This idyllic breakfast-and-lunch spot is helmed by two star chefs: Antonio Bachour on sweets and pastries, and Henry Hané on savory dishes (his pedigree includes two-Michelin-star restaurant Llançà, on the Mediterranean coast of Spain, and Giorgio Rapicavoli's Eating House in Miami). Their brilliant culinary mashups include a pepperoni pizza toast, decadent tartines with ahi tuna and avocado, and a croissant patty melt—yes, that’s a cheeseburger on a fresh, flaky croissant. Mornings, the place is wafting with tantalizing smells of fresh-baked treats; for later, take home their chocolates, bonbons, macarons, petit gateaux, and tarts, or order a specialty cake for an event—theirs are immaculately, sublimely beautiful. Through lunchtime, Chef Hané’s rotating menu spans from rich, veggie-based dishes, from leafy salads and grain bowls to stuffed veggies prepared sous-vide style—and hot soups to accompany them.
2395 Collins Ave., Mid-Beach
Tom Colicchio's restaurant inside the 1 Hotel matches the rest of the building's airy, beachy aesthetic, with woven chairs, light woods, brass light fixtures, and a generous patio overlooking Collins Avenue. It's a great choice if you're picky about meat and fish, as Colicchio serves only antibiotic-free meat and locally caught fish. There's also an excellent raw bar (perfect with a crisp white wine on a hot afternoon) and a peaceful Sunday brunch. If you can snag a reservation on a Friday or Saturday night, you'll be treated to live music performed by local musicians while you eat.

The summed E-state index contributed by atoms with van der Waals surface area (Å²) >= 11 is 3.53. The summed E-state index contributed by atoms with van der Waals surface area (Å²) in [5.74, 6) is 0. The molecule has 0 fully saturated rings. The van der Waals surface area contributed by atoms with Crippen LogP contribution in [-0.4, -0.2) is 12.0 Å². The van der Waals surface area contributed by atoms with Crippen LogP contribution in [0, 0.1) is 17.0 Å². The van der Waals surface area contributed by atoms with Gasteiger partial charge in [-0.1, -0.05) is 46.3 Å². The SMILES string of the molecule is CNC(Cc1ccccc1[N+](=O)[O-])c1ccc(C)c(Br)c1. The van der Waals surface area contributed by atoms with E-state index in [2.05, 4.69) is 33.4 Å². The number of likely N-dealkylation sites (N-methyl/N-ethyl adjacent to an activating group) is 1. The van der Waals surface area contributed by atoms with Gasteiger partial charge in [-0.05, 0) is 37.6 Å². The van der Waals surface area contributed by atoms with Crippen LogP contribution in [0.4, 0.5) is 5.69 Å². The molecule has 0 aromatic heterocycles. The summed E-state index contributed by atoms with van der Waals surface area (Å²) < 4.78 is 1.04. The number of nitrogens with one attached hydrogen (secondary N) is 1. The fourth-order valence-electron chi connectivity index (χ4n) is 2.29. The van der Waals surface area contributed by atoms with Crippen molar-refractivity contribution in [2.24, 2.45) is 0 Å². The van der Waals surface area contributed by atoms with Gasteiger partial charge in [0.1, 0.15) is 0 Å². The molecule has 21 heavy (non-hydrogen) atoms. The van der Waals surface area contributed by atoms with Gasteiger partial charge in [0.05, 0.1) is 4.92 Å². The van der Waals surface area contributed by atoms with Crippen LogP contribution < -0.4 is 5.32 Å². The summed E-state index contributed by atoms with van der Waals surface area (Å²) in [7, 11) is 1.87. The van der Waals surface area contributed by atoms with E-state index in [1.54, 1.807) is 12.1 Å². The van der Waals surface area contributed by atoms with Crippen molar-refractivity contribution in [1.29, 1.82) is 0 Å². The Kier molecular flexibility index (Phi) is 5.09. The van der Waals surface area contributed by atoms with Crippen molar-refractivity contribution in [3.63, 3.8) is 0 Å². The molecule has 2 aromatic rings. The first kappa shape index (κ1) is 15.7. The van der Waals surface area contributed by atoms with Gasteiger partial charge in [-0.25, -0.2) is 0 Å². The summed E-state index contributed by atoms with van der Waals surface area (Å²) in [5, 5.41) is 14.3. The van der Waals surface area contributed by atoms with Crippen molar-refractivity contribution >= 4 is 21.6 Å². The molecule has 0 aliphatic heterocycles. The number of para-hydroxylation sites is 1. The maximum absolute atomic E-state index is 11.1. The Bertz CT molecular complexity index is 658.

1700 James Ave., Mid-Beach
Casa Tua also has an Aspen outpost, and like its cold-weather sister, this location serves upscale Northern Italian fare—think burrata with organic tomatoes, tuna tartare, specialty risottos, grilled branzino, biscotti, and gelato. The restaurant occupies a luxurious Tuscan-style villa that's also home to a hotel and exhibition space; ask for a seat on the outdoor patio, which is lush and green and adorned with the subtlest twinkle lights and antique lanterns hanging from the trees. It's a great spot for a date night.
4385 Collins Ave., Mid-Beach